You must not wonder should we go astray.
Faust, Mephistopheles, Ignis Fatuus.
[In alternate song.
To-whit! To-whoo! It sounds more near;
Pewit, owl, and jay appear,
All awake, around, above!
Paunchy salamanders too
Crawl, long-limbed, the bushes through!
And, like snakes, the roots of trees
Coil themselves from rock and sand,
Stretching many a wondrous band,
Us to frighten, us to seize;
From rude knots with life embued,
Polyp-fangs abroad they spread,
To snare the wanderer! ’Neath our tread,
Mice, in myriads, thousand-hued,
Through the heath and through the moss!
And the fire-flies’ glittering throng,
Wildering escort, whirls along,
Here and there, our path across.
Tell me, stand we motionless,
Or still forward do we press?
All things round us whirl and fly,
Rocks and trees make strange grimaces,
Dazzling meteors change their places,
How they puff and multiply!
Now grasp my doublet—we at last
Have reached a central precipice,
Whence we a wondering glance may cast,
How Mammon lights the dark abyss.
How through the chasms strangely gleams,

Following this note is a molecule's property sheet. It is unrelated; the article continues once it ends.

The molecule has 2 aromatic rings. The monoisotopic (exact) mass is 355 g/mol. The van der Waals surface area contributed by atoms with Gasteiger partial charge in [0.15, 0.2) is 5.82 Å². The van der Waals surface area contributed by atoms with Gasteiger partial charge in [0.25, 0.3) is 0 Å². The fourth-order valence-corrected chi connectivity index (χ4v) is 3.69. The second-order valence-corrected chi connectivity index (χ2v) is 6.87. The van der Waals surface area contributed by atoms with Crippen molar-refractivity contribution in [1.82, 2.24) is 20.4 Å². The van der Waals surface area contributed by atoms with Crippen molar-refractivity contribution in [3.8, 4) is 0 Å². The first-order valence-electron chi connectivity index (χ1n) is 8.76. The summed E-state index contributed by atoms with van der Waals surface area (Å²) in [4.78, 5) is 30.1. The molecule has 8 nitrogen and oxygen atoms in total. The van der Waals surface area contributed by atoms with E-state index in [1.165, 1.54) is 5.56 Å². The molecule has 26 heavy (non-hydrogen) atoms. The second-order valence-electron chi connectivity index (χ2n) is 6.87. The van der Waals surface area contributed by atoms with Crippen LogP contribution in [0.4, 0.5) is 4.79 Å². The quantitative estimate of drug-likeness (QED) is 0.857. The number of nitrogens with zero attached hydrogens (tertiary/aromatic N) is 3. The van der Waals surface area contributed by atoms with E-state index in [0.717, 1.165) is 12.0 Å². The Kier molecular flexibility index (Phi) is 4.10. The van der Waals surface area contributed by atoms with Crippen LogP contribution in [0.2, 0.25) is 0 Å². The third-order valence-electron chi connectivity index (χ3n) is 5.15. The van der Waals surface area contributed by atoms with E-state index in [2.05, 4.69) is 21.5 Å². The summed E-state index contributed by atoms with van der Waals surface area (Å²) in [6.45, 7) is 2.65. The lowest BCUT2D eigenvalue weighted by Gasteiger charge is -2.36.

A lurid light, like dawn’s red glow,
Pervading with its quivering beams,
The gorges of the gulf below!
There vapors rise, there clouds float by,
And here through mist the splendor shines;
Now, like a fount, it bursts on high,
Now glideth on in slender lines;
Far-reaching, with a hundred veins,
Through the far valley see it glide,
Here, where the gorge the flood restrains,
At once it scatters far and wide;
Anear, like showers of golden sand
Strewn broadcast, sputter sparks of light:
And mark yon rocky walls that stand
Ablaze, in all their towering height!
Sir Mammon for this festival,
Grandly illumes his palace hall!
To see it was a lucky chance;
E’en now the boist’rous guests advance.
How the fierce tempest sweeps around!
Upon my neck it strikes with sudden shock!
Cling to these ancient ribs of granite rock,
Else it will hurl you down to yon abyss profound.
A murky vapor thickens night.
Hark! Through the woods the tempests roar!
The owlets flit in wild affright.
Split are the columns that upbore
The leafy palace, green for aye:
The shiver’d branches whirr and sigh,
Yawn the huge trunks with mighty groan,
The roots, upriven, creak and moan!
In fearful and entangled fall,